Print version ISSN 0042-9686
Bull World Health Organ vol.86 n.11 Genebra Nov. 2008
PUBLIC HEALTH CLASSICS
CERDI, University of Auvergne, 65 Boulevard Francois Mitterrand, 63000 Clermont, France
Klarman's article "The case for public intervention in financing health and medical services" has aged very well.1 His main arguments, some of which are derived from an analysis (that has since become a classic) of the inadequacies of the health market, are still current. Although he was writing from the perspective of developed countries, primarily the United States of America, his points can be transposed to the problems developing countries now face. I will select some aspects of Klarman's essay to show how economic analysis since fuelled by empirical work has further extended his analyses, without questioning their essence.
There has long been a broad consensus on the need for governments to play a role in health. Philanthropy is also well established in this sphere, from the religious hospices of the Middle Ages to the creation in 1863 after the Battle of Solferino of the International Committee of the Red Cross. Nongovernmental organizations (NGOs) continue to provide solutions where governments are seen to have more or less failed and are credited with being more efficient when it comes to delivering goods and services. NGOs have become a strong partner in health, not only of governments, but also of bilateral aid agencies and international organizations, such as the United Nations and The World Bank. However, we lack the evidence to credit them consistently with clear-cut qualities and results.2,3
Fifteen years ago, private aid for health was quite negligible in terms of its financial importance. It now represents about one billion dollars, mostly coming from foundations, which is about one-quarter of public aid for health in developing countries. Through the examples he quotes, Klarman has pinpointed how the government can offer incentives to encourage philanthropic contributions to health, in particular by using tax measures.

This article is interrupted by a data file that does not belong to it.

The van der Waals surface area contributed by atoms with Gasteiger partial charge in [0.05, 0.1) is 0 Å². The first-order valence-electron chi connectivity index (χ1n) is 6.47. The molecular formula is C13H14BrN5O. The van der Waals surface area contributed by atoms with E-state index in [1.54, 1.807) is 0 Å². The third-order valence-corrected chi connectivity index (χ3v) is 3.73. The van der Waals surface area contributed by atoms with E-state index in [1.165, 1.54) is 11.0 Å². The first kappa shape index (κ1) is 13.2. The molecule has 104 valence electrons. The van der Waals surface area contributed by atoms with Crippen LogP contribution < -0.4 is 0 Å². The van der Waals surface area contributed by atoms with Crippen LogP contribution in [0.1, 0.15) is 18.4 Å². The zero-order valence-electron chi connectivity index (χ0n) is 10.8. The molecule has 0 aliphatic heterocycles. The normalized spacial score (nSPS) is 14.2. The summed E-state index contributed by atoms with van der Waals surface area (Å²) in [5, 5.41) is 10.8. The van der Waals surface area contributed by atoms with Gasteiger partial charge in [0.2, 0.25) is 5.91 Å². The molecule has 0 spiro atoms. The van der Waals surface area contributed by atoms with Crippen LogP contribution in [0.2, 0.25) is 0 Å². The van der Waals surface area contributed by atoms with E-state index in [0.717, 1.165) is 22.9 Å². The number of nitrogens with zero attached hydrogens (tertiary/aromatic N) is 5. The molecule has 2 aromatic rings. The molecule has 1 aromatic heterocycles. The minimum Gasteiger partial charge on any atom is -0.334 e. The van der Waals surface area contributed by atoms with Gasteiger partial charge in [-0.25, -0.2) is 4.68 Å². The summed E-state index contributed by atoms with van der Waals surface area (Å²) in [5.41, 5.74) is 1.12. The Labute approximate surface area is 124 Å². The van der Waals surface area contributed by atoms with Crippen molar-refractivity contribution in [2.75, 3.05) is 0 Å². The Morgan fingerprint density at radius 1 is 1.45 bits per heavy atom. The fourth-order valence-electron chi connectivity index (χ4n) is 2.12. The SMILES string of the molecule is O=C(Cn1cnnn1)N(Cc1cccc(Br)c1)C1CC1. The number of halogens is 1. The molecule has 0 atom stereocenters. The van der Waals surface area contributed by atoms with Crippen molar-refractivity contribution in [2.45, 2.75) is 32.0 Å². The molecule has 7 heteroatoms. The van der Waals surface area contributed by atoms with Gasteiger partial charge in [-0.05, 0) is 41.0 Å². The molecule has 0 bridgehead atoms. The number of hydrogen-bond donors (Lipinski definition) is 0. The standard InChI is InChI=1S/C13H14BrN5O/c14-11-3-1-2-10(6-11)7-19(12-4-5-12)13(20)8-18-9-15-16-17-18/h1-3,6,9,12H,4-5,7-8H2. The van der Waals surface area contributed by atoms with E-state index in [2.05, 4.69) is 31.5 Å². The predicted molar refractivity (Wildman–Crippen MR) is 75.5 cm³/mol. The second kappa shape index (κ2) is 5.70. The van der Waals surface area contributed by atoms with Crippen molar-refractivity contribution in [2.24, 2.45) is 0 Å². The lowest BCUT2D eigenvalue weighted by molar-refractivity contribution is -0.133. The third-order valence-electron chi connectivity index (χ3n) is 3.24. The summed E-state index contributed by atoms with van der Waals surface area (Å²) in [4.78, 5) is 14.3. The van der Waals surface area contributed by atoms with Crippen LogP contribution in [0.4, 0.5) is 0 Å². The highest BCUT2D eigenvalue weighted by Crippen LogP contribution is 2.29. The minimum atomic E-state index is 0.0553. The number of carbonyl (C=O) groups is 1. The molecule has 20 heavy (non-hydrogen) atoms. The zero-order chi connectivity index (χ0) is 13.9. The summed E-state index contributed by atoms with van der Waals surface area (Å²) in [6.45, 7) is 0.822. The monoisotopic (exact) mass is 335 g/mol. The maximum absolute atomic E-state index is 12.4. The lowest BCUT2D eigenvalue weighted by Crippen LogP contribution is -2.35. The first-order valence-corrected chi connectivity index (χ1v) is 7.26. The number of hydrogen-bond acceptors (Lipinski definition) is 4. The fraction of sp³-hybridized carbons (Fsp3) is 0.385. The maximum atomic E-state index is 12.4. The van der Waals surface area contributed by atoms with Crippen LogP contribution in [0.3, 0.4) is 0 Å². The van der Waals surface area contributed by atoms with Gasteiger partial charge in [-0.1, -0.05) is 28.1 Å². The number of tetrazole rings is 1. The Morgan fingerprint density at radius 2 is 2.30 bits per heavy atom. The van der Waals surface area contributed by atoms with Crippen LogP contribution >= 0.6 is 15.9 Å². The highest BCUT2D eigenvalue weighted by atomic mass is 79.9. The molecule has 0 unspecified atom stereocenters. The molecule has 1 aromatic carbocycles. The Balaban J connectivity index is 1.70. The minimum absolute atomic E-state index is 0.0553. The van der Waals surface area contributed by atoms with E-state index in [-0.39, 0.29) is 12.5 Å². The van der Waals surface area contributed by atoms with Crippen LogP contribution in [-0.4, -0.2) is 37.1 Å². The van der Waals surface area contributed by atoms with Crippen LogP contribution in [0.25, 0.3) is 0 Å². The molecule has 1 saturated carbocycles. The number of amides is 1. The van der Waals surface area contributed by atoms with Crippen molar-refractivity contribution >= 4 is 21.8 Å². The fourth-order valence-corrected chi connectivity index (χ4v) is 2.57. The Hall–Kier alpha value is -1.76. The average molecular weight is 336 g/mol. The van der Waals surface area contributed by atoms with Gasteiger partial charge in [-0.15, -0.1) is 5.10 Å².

Studies of mortality determinants over several decades, or even centuries, have highlighted the role of health policies.4 However, the relative significance of any particular policy is highly controversial, such as the debate over whether income is the most important determinant of health.5 For example, mortality trends in the former Soviet Union suggest that income may not be the primary determinant of early mortality.6 Government intervention plays an essential role in most public health actions,7 while some can be credited to the private sector and to private initiatives. Nonetheless, the links between public health expenditure and health improvement are tenuous and econometric analyses have yielded widely divergent results,8,9 leading us to the highly consensual formula that "it is not enough merely to increase expenditure on health".
Contemporary analyses back up Klarman's line of argument, for example that the efforts to strengthen health systems or to control neglected diseases are underfunded.10 His position on medical research has also been vindicated. While research is essentially a public good albeit largely financed by private resources in certain fields there are still (as he wrote) "serious questions [that] arise concerning patent policy and regulation of monopolistic practices," as shown by the licensing of antiretrovirals.
When he observes that it might be in society's interest to subsidize individuals to encourage immunization, Klarman foresaw current practice. He was also right about what are now called conditional transfers, giving individuals an incentive to change their behaviour to benefit both their health and society's interest. A good example is Oportunidades (formerly called Progresa), an anti-poverty programme established by the Mexican government, that has shown significant reductions in child mortality as well as a lower prevalence of anaemia.11
All countries struggle to justify government intervention in efforts to reduce unit costs of health care. Here Klarman emphasizes the variability of marginal costs in relation to the concentration of care providers. But he does not consider the government's dilemma of choosing between methods of financing public and private providers where competition exists in the health care and health insurance markets.